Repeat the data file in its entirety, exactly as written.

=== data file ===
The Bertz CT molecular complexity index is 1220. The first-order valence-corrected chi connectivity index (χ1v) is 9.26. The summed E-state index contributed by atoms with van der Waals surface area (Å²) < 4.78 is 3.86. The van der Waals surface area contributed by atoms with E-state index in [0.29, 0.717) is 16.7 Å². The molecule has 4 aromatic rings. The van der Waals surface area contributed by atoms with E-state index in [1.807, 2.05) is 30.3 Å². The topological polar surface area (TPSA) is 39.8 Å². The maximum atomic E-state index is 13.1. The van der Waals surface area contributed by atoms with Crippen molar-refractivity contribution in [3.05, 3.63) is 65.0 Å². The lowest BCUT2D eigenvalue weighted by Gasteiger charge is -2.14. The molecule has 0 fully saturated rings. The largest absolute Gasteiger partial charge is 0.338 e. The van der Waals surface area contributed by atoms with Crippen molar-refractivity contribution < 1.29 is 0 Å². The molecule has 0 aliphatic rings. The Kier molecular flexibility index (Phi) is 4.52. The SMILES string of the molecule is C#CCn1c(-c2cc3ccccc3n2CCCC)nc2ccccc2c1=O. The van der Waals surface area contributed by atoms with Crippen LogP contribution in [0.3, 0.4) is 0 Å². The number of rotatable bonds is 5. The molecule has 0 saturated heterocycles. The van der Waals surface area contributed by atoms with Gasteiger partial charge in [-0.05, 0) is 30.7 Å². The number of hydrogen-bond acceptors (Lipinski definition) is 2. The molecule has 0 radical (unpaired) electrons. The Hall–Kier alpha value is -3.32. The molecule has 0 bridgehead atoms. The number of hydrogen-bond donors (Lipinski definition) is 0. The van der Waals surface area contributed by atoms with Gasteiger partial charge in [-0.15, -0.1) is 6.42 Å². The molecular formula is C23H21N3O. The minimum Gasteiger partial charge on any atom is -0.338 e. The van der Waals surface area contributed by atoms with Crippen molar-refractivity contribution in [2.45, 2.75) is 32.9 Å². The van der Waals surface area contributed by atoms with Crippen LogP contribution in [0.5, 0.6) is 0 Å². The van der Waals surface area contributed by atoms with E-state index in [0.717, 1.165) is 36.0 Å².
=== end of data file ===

The Bertz CT molecular complexity index is 1220. The first-order valence-corrected chi connectivity index (χ1v) is 9.26. The summed E-state index contributed by atoms with van der Waals surface area (Å²) < 4.78 is 3.86. The van der Waals surface area contributed by atoms with E-state index in [0.29, 0.717) is 16.7 Å². The molecule has 4 aromatic rings. The van der Waals surface area contributed by atoms with E-state index in [1.807, 2.05) is 30.3 Å². The topological polar surface area (TPSA) is 39.8 Å². The maximum atomic E-state index is 13.1. The van der Waals surface area contributed by atoms with Crippen molar-refractivity contribution in [3.05, 3.63) is 65.0 Å². The lowest BCUT2D eigenvalue weighted by Gasteiger charge is -2.14. The molecule has 0 fully saturated rings. The largest absolute Gasteiger partial charge is 0.338 e. The van der Waals surface area contributed by atoms with Crippen molar-refractivity contribution < 1.29 is 0 Å². The molecule has 0 aliphatic rings. The Kier molecular flexibility index (Phi) is 4.52. The SMILES string of the molecule is C#CCn1c(-c2cc3ccccc3n2CCCC)nc2ccccc2c1=O. The van der Waals surface area contributed by atoms with Crippen LogP contribution in [0.3, 0.4) is 0 Å². The number of rotatable bonds is 5. The molecule has 0 saturated heterocycles. The van der Waals surface area contributed by atoms with Gasteiger partial charge in [-0.05, 0) is 30.7 Å². The number of hydrogen-bond acceptors (Lipinski definition) is 2. The molecule has 0 radical (unpaired) electrons. The Hall–Kier alpha value is -3.32. The molecule has 0 bridgehead atoms. The number of hydrogen-bond donors (Lipinski definition) is 0. The van der Waals surface area contributed by atoms with Gasteiger partial charge in [-0.15, -0.1) is 6.42 Å². The molecular formula is C23H21N3O. The minimum Gasteiger partial charge on any atom is -0.338 e. The van der Waals surface area contributed by atoms with Crippen molar-refractivity contribution in [2.45, 2.75) is 32.9 Å². The van der Waals surface area contributed by atoms with Crippen LogP contribution in [0.5, 0.6) is 0 Å². The van der Waals surface area contributed by atoms with E-state index in [0.717, 1.165) is 36.0 Å².